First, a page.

The most significant change to wage-and-hour law in more than a decade was published today. This change means that 4.2 million salaried, non-manufacturing workers nationwide will now be entitled to overtime, with a direct cost to employers of almost $1.5 billion in increased employee earnings. Like most changes there are positive and negative aspects and some uncertainty on what it all means. What is certain is that this new rule will impact every employer and KPA is poised to help with employee communications programs and easy-to-use tools that determine exempt vs. non-exempt status.
The immediate impact is that employers in every state will be required to review the exempt status of all employees. For some employers the new regulations could mean that many employees will immediately attain non-exempt status on December 1, 2016, the effective date of the change. However, employers shouldn’t panic. KPA will be providing clients with a simple tool to quickly and effectively determine exempt or non-exempt status. Important points to consider include:
1) The weekly salary level used to determine exempt status vs. non-exempt status has increased from $455 to $913 per week. The DOL’s new regulations have increased the FLSA’s salary basis test to an amount greater than the level seen in California, which is currently the nation’s highest at $41,600 per year. It is possible that certain states, including California, may attempt to provide even broader and greater protections than those afforded by the DOL’s new regulations. More changes are expected and employers will need to stay informed even though the changes are not effective until December 1, 2016.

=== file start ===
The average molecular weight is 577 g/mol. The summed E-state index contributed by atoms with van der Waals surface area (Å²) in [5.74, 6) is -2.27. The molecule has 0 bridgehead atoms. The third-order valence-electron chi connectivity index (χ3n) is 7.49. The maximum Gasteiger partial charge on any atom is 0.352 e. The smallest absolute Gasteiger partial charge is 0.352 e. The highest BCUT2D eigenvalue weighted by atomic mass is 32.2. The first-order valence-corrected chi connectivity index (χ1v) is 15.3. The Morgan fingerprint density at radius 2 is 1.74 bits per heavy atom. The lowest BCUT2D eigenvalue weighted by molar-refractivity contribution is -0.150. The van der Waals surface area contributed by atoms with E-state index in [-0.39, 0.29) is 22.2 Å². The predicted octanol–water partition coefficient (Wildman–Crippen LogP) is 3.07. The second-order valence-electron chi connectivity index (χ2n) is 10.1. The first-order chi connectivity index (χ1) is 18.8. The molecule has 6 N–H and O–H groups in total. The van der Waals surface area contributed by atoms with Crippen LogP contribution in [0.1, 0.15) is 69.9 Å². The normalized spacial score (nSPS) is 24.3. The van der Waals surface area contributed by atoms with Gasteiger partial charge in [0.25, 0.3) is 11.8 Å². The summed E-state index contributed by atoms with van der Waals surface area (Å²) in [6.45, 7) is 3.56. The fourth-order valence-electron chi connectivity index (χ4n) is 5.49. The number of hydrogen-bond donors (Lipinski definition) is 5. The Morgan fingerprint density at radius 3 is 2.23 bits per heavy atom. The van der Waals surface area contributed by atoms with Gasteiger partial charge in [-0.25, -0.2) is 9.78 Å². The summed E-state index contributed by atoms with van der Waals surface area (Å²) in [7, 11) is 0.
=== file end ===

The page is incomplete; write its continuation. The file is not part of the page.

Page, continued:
2) For KPA clients (and other employers) the inclusion of non-discretionary bonuses and incentive payments (including commissions) can be used to satisfy up to 10 percent of the salary basis requirement. Such payments may include non-discretionary incentive bonuses tied to productivity and profitability. However, such payments must be made on a quarterly or more frequent basis in order to satisfy up to 10 percent of the now required $913 per week ($47,476 per year) threshold.
3) There is no change to the existing duties test, so that part of the earlier guideline remains the same.
4) All employers will need a plan to audit their workforces and determine which employees must be reclassified, whether timekeeping programs need to be expanded to track time worked, and additional compensation methods required for compliance
5) The path employers choose to gain compliance while minimizing the negative effects to the bottom line will be critical.
To learn more about the DOL’s new regulations, including how to comply with the Final Rule while minimizing the impact upon your payroll and workforce, view KPA’s on-demand webinars on this topic under our Insights section.